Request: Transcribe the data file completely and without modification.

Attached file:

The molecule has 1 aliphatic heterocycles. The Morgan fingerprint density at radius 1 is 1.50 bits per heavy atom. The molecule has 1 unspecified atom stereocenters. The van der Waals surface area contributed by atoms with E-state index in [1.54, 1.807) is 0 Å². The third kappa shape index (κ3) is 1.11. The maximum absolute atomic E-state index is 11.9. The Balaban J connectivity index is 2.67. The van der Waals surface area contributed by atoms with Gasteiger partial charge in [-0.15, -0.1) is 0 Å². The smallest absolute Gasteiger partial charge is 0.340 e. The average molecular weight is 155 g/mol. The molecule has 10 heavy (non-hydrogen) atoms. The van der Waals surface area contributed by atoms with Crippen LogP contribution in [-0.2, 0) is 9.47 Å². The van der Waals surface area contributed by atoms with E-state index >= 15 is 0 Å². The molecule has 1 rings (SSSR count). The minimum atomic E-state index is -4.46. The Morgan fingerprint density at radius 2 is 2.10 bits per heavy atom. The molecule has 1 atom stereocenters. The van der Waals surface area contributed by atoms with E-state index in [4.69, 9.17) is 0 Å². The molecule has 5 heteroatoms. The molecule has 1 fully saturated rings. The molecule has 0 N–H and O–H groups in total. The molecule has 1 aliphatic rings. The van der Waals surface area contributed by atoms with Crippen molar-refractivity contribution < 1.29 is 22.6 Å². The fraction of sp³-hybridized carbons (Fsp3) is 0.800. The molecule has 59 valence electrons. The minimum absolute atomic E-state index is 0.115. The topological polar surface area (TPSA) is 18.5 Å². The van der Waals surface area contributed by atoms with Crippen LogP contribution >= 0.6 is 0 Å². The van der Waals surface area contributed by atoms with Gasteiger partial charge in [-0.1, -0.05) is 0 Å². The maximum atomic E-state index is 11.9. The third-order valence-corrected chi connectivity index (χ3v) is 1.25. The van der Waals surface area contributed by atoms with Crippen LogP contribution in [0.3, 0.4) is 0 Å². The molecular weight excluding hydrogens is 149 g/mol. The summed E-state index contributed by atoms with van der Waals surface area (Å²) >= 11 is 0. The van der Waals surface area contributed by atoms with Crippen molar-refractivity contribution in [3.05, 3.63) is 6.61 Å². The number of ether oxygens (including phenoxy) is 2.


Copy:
The molecule has 1 aliphatic heterocycles. The Morgan fingerprint density at radius 1 is 1.50 bits per heavy atom. The molecule has 1 unspecified atom stereocenters. The van der Waals surface area contributed by atoms with E-state index in [1.54, 1.807) is 0 Å². The third kappa shape index (κ3) is 1.11. The maximum absolute atomic E-state index is 11.9. The Balaban J connectivity index is 2.67. The van der Waals surface area contributed by atoms with Gasteiger partial charge in [-0.15, -0.1) is 0 Å². The smallest absolute Gasteiger partial charge is 0.340 e. The average molecular weight is 155 g/mol. The molecule has 10 heavy (non-hydrogen) atoms. The van der Waals surface area contributed by atoms with Crippen LogP contribution in [-0.2, 0) is 9.47 Å². The van der Waals surface area contributed by atoms with E-state index >= 15 is 0 Å². The molecule has 1 rings (SSSR count). The minimum atomic E-state index is -4.46. The Morgan fingerprint density at radius 2 is 2.10 bits per heavy atom. The molecule has 1 atom stereocenters. The van der Waals surface area contributed by atoms with E-state index in [4.69, 9.17) is 0 Å². The molecule has 5 heteroatoms. The molecule has 1 fully saturated rings. The molecule has 0 N–H and O–H groups in total. The molecule has 1 aliphatic rings. The van der Waals surface area contributed by atoms with Crippen molar-refractivity contribution < 1.29 is 22.6 Å². The fraction of sp³-hybridized carbons (Fsp3) is 0.800. The molecule has 59 valence electrons. The minimum absolute atomic E-state index is 0.115. The topological polar surface area (TPSA) is 18.5 Å². The van der Waals surface area contributed by atoms with Crippen LogP contribution >= 0.6 is 0 Å². The van der Waals surface area contributed by atoms with Gasteiger partial charge in [-0.1, -0.05) is 0 Å². The maximum atomic E-state index is 11.9. The third-order valence-corrected chi connectivity index (χ3v) is 1.25. The van der Waals surface area contributed by atoms with Crippen LogP contribution in [0.3, 0.4) is 0 Å². The molecular weight excluding hydrogens is 149 g/mol. The summed E-state index contributed by atoms with van der Waals surface area (Å²) >= 11 is 0. The van der Waals surface area contributed by atoms with Crippen molar-refractivity contribution in [3.05, 3.63) is 6.61 Å². The number of ether oxygens (including phenoxy) is 2.